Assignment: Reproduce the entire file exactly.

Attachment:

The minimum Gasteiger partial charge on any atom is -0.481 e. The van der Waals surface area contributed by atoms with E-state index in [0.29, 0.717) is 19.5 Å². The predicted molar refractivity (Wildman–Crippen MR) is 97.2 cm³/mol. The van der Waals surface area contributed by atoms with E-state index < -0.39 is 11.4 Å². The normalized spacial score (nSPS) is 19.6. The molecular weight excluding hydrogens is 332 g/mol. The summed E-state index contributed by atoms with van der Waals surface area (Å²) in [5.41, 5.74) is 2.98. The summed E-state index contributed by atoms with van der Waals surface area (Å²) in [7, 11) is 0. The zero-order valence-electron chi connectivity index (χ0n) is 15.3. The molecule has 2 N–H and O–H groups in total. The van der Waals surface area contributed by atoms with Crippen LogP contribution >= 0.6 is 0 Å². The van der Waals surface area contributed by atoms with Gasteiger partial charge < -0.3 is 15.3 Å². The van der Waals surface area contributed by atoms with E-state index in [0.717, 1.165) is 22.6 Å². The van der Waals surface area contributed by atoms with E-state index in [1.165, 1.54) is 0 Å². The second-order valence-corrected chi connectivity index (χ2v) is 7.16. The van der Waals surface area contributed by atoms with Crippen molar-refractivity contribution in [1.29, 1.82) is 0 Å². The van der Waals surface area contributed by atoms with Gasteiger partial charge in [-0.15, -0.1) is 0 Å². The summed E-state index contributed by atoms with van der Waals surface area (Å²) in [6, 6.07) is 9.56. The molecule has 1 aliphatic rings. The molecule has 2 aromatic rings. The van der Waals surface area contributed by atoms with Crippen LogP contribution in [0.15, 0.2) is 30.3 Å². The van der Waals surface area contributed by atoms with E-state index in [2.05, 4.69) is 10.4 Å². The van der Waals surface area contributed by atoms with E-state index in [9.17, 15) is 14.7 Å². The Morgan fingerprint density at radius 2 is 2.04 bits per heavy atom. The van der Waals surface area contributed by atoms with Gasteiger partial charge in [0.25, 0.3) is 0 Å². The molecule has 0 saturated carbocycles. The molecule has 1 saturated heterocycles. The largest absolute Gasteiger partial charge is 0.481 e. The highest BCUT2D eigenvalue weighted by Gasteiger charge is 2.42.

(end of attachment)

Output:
The minimum Gasteiger partial charge on any atom is -0.481 e. The van der Waals surface area contributed by atoms with E-state index in [0.29, 0.717) is 19.5 Å². The predicted molar refractivity (Wildman–Crippen MR) is 97.2 cm³/mol. The van der Waals surface area contributed by atoms with E-state index < -0.39 is 11.4 Å². The normalized spacial score (nSPS) is 19.6. The molecular weight excluding hydrogens is 332 g/mol. The summed E-state index contributed by atoms with van der Waals surface area (Å²) in [5.41, 5.74) is 2.98. The summed E-state index contributed by atoms with van der Waals surface area (Å²) in [7, 11) is 0. The zero-order valence-electron chi connectivity index (χ0n) is 15.3. The molecule has 2 N–H and O–H groups in total. The van der Waals surface area contributed by atoms with Crippen LogP contribution >= 0.6 is 0 Å². The van der Waals surface area contributed by atoms with Gasteiger partial charge < -0.3 is 15.3 Å². The van der Waals surface area contributed by atoms with E-state index in [0.717, 1.165) is 22.6 Å². The van der Waals surface area contributed by atoms with E-state index in [1.165, 1.54) is 0 Å². The second-order valence-corrected chi connectivity index (χ2v) is 7.16. The van der Waals surface area contributed by atoms with Crippen molar-refractivity contribution in [1.29, 1.82) is 0 Å². The van der Waals surface area contributed by atoms with Gasteiger partial charge in [-0.15, -0.1) is 0 Å². The summed E-state index contributed by atoms with van der Waals surface area (Å²) in [6, 6.07) is 9.56. The molecule has 1 aliphatic rings. The molecule has 2 aromatic rings. The van der Waals surface area contributed by atoms with Crippen LogP contribution in [0.15, 0.2) is 30.3 Å². The van der Waals surface area contributed by atoms with E-state index in [2.05, 4.69) is 10.4 Å². The van der Waals surface area contributed by atoms with E-state index in [9.17, 15) is 14.7 Å². The Morgan fingerprint density at radius 2 is 2.04 bits per heavy atom. The van der Waals surface area contributed by atoms with Gasteiger partial charge in [0.25, 0.3) is 0 Å². The molecule has 0 saturated carbocycles. The molecule has 1 saturated heterocycles. The largest absolute Gasteiger partial charge is 0.481 e. The highest BCUT2D eigenvalue weighted by Gasteiger charge is 2.42.